The review of the Christchurch City Plan and Banks Peninsula District Plan will be streamlined by an Order in Council made under the Canterbury Earthquake Recovery Act 2011 ("CER Act").
The Canterbury Earthquake (Christchurch Replacement District Plan) Order 2014 (the "Order"), which came into force on 8 July 2014, requires the Christchurch City Council ("the Council") to review the existing district plans and develop a replacement district plan. The Order modifies the provisions and application of the Resource Management Act 1991, and remains in force until 19 April 2016.
The litigation regarding noise associated with New Zealand Windfarms Limited's Te Rere Hau wind farm continues, with leave granted by the High Court for Palmerston North City Council to appeal to the Court of Appeal (Palmerston North City Council v New Zealand Windfarms Limited  NZHC 2654, 11 October 2013 Williams J.).
Existing use rights under the Resource Management Act (RMA) have an important role to play in the Rebuild of Christchurch.
Queenstown has become a hotspot, not only for adventure tourism, but also resource management litigation. In a recent article, we discussed caselaw involving two resource consent applications to build a Pak'nSave and a Mitre 10 Mega at Frankton Flats, Queenstown (the "Consent Cases"). A further development has emerged in a related High Court appeal.
The recent decisions of the High Court in Queenstown Central Ltd v Queenstown Lakes District Council have highlighted developments in fundamental principles related to resource consent applications for non-complying activities, the definition of "the environment", and the meaning of the word "minor".
The Courts have recently looked at the issue of whether a Council owes a duty to take reasonable care in issuing a section 224 certificate and ensuring registration of a consent notice under the Resource Management Act 1991. The outcome of these proceedings may have important consequences for local authorities.
Recent litigation has seen the High Court provide a timely reminder to consent authorities about the scope of their obligations when processing applications for Certificates of Compliance. As the decisions show, these obligations, if left unfulfilled, can result in costly, time consuming judicial review proceedings to the eventual detriment of applicants, consent authorities and affected third parties.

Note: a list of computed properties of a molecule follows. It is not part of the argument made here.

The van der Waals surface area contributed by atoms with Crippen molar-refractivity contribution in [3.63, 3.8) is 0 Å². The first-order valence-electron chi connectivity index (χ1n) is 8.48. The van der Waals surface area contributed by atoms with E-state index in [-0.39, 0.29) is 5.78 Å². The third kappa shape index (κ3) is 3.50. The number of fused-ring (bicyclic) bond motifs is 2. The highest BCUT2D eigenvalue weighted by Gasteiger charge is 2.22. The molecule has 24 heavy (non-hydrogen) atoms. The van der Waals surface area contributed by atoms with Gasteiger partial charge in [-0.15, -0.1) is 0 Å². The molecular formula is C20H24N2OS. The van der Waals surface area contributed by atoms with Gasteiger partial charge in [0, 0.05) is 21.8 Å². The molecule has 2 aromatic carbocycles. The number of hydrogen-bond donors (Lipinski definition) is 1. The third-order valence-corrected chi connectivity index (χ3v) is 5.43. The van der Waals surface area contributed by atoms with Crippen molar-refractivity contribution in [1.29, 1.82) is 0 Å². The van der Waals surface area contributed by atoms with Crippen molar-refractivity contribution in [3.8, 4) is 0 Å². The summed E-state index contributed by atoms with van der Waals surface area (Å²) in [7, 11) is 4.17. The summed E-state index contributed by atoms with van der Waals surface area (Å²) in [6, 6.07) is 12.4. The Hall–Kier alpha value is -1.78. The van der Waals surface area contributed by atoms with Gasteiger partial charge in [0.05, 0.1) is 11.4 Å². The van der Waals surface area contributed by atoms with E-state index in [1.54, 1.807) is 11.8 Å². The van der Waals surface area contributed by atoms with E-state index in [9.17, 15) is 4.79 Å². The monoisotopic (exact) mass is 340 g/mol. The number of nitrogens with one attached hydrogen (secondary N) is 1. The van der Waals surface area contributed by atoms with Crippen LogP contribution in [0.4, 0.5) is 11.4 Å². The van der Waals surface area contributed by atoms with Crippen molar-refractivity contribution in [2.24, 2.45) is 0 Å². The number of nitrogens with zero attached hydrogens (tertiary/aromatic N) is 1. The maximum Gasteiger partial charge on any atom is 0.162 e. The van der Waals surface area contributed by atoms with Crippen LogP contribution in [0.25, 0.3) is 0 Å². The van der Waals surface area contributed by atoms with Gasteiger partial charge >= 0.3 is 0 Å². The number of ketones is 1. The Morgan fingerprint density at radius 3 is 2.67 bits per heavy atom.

Many local authorities around the country are in the process of reviewing regional and district plans, prior to notifying proposed new versions of those documents. Interested persons will be able to lodge submissions and further submissions on the proposed plans.
One of our resource management partners Amanda Douglas writes an article for the Q& M New Zealand Quarrying & Mining about the Resource Management Act.
A recent decision of the High Court in Creswick Valley Residents Association Inc v Wellington City Council  NZHC 644 may have significant implications for Councils and their public notification obligations under the First Schedule of the RMA.
The Courts in this litigation examined the relationship between existing use rights and the permitted
baseline, and the relationship between the common law permitted baseline and the statutory permitted
baseline. They also provided guidance on the date at which existing use rights are assessed, where
activities lessen over time and further restricting rules are introduced.
The Resource Management (Simplifying and Streamlining) Amendment Act 2009 came into effect on 1
October 2009, bringing a number of changes aimed at ‘simplifying and streamlining’ a number of resource
Situations often arise during the resource consent process where an applicant may wish to change its application after the application has been notified. The changes may result from concerns raised in submissions, a request for further information from a consent authority, or at the suggestion of the consent authority itself. The applicant’s own advisers may even suggest that the application be amended to incorporate changes to better serve the applicant’s needs. This raises the question of whether an applicant can amend an application after it has been notified, without the need to re-notify the application.